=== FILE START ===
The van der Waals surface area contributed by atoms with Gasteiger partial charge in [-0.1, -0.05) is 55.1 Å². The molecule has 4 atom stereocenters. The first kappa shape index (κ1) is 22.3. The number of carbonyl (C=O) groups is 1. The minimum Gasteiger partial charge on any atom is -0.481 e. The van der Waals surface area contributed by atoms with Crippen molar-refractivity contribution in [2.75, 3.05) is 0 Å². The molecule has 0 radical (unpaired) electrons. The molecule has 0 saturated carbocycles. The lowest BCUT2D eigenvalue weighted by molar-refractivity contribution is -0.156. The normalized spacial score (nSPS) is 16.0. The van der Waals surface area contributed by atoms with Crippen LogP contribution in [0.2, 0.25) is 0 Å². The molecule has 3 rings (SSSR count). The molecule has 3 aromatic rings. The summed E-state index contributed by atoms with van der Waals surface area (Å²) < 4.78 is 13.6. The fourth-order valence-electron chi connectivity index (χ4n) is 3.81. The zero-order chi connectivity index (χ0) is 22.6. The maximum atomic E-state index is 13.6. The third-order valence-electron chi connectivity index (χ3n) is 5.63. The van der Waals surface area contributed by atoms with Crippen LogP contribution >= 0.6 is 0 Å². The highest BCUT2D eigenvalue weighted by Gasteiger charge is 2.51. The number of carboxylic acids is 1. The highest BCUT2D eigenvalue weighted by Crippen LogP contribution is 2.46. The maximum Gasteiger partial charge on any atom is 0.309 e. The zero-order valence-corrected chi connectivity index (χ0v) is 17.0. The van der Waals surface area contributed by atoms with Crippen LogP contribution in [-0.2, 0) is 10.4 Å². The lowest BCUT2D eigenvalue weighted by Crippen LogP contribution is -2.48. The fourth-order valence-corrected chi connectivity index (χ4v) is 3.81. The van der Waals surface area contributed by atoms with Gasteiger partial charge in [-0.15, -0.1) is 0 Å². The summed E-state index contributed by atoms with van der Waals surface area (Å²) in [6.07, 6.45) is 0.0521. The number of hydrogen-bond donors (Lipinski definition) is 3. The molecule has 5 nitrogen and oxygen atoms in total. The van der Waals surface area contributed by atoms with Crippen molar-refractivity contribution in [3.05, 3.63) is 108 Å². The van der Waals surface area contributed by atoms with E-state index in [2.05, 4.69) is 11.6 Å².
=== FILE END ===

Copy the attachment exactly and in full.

The van der Waals surface area contributed by atoms with Gasteiger partial charge in [-0.1, -0.05) is 55.1 Å². The molecule has 4 atom stereocenters. The first kappa shape index (κ1) is 22.3. The number of carbonyl (C=O) groups is 1. The minimum Gasteiger partial charge on any atom is -0.481 e. The van der Waals surface area contributed by atoms with Crippen molar-refractivity contribution in [2.75, 3.05) is 0 Å². The molecule has 0 radical (unpaired) electrons. The molecule has 0 saturated carbocycles. The lowest BCUT2D eigenvalue weighted by molar-refractivity contribution is -0.156. The normalized spacial score (nSPS) is 16.0. The van der Waals surface area contributed by atoms with Crippen LogP contribution in [0.2, 0.25) is 0 Å². The molecule has 3 rings (SSSR count). The molecule has 3 aromatic rings. The summed E-state index contributed by atoms with van der Waals surface area (Å²) < 4.78 is 13.6. The fourth-order valence-electron chi connectivity index (χ4n) is 3.81. The zero-order chi connectivity index (χ0) is 22.6. The maximum atomic E-state index is 13.6. The third-order valence-electron chi connectivity index (χ3n) is 5.63. The van der Waals surface area contributed by atoms with Crippen LogP contribution >= 0.6 is 0 Å². The highest BCUT2D eigenvalue weighted by Gasteiger charge is 2.51. The number of carboxylic acids is 1. The highest BCUT2D eigenvalue weighted by Crippen LogP contribution is 2.46. The maximum Gasteiger partial charge on any atom is 0.309 e. The zero-order valence-corrected chi connectivity index (χ0v) is 17.0. The van der Waals surface area contributed by atoms with Crippen LogP contribution in [-0.2, 0) is 10.4 Å². The lowest BCUT2D eigenvalue weighted by Crippen LogP contribution is -2.48. The fourth-order valence-corrected chi connectivity index (χ4v) is 3.81. The van der Waals surface area contributed by atoms with Gasteiger partial charge in [-0.15, -0.1) is 0 Å². The summed E-state index contributed by atoms with van der Waals surface area (Å²) in [6.07, 6.45) is 0.0521. The number of hydrogen-bond donors (Lipinski definition) is 3. The molecule has 5 nitrogen and oxygen atoms in total. The van der Waals surface area contributed by atoms with Crippen molar-refractivity contribution in [3.05, 3.63) is 108 Å². The van der Waals surface area contributed by atoms with E-state index in [2.05, 4.69) is 11.6 Å².